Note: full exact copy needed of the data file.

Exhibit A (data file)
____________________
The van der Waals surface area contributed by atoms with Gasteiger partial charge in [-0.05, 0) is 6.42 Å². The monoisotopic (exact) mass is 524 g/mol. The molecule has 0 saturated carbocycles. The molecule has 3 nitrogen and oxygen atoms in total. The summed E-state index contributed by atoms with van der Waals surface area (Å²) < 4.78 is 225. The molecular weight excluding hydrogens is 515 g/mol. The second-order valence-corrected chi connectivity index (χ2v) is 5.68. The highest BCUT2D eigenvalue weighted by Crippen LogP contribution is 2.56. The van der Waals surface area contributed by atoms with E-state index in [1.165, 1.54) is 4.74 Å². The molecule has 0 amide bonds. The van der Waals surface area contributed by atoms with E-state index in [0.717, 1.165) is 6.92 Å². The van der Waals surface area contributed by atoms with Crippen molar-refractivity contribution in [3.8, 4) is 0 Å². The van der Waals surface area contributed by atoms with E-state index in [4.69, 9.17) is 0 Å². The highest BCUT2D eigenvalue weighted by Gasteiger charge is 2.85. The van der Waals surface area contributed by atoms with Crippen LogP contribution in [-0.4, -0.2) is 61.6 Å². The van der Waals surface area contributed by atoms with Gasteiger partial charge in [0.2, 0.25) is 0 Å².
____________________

The van der Waals surface area contributed by atoms with Gasteiger partial charge in [-0.05, 0) is 6.42 Å². The monoisotopic (exact) mass is 524 g/mol. The molecule has 0 saturated carbocycles. The molecule has 3 nitrogen and oxygen atoms in total. The summed E-state index contributed by atoms with van der Waals surface area (Å²) < 4.78 is 225. The molecular weight excluding hydrogens is 515 g/mol. The second-order valence-corrected chi connectivity index (χ2v) is 5.68. The highest BCUT2D eigenvalue weighted by Crippen LogP contribution is 2.56. The van der Waals surface area contributed by atoms with E-state index in [1.165, 1.54) is 4.74 Å². The molecule has 0 amide bonds. The van der Waals surface area contributed by atoms with E-state index in [0.717, 1.165) is 6.92 Å². The van der Waals surface area contributed by atoms with Crippen molar-refractivity contribution in [3.8, 4) is 0 Å². The van der Waals surface area contributed by atoms with E-state index in [4.69, 9.17) is 0 Å². The highest BCUT2D eigenvalue weighted by Gasteiger charge is 2.85. The van der Waals surface area contributed by atoms with Crippen LogP contribution in [-0.4, -0.2) is 61.6 Å². The van der Waals surface area contributed by atoms with Gasteiger partial charge in [0.2, 0.25) is 0 Å².